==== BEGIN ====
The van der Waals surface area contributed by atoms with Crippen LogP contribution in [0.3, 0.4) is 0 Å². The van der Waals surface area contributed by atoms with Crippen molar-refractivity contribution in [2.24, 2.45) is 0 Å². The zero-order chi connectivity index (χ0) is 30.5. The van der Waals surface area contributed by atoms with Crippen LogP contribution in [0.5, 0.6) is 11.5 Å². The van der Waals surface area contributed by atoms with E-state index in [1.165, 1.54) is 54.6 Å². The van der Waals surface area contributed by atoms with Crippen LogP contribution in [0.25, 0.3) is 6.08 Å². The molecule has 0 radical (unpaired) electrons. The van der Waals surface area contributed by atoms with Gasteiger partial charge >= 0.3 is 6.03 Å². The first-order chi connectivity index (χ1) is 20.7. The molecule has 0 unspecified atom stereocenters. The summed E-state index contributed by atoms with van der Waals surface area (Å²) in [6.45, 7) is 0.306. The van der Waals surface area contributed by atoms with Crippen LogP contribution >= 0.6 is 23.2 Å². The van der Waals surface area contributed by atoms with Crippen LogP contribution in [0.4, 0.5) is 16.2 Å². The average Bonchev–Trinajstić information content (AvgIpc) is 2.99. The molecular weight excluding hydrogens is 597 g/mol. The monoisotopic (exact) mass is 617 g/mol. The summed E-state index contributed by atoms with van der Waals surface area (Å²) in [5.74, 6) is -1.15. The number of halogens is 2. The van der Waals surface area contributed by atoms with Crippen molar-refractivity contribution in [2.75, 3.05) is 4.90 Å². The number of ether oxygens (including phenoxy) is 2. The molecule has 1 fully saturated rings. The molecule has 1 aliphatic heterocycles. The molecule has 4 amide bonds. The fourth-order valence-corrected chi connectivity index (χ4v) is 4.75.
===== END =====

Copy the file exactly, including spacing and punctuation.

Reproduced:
The van der Waals surface area contributed by atoms with Crippen LogP contribution in [0.3, 0.4) is 0 Å². The van der Waals surface area contributed by atoms with Crippen molar-refractivity contribution in [2.24, 2.45) is 0 Å². The zero-order chi connectivity index (χ0) is 30.5. The van der Waals surface area contributed by atoms with Crippen LogP contribution in [0.5, 0.6) is 11.5 Å². The van der Waals surface area contributed by atoms with E-state index in [1.165, 1.54) is 54.6 Å². The van der Waals surface area contributed by atoms with Crippen LogP contribution in [0.25, 0.3) is 6.08 Å². The molecule has 0 radical (unpaired) electrons. The van der Waals surface area contributed by atoms with Gasteiger partial charge >= 0.3 is 6.03 Å². The first-order chi connectivity index (χ1) is 20.7. The molecule has 0 unspecified atom stereocenters. The summed E-state index contributed by atoms with van der Waals surface area (Å²) in [6.45, 7) is 0.306. The van der Waals surface area contributed by atoms with Crippen LogP contribution >= 0.6 is 23.2 Å². The van der Waals surface area contributed by atoms with Crippen LogP contribution in [0.4, 0.5) is 16.2 Å². The average Bonchev–Trinajstić information content (AvgIpc) is 2.99. The molecular weight excluding hydrogens is 597 g/mol. The monoisotopic (exact) mass is 617 g/mol. The summed E-state index contributed by atoms with van der Waals surface area (Å²) in [5.74, 6) is -1.15. The number of halogens is 2. The van der Waals surface area contributed by atoms with Crippen molar-refractivity contribution in [2.75, 3.05) is 4.90 Å². The number of ether oxygens (including phenoxy) is 2. The molecule has 1 fully saturated rings. The molecule has 1 aliphatic heterocycles. The molecule has 4 amide bonds. The fourth-order valence-corrected chi connectivity index (χ4v) is 4.75.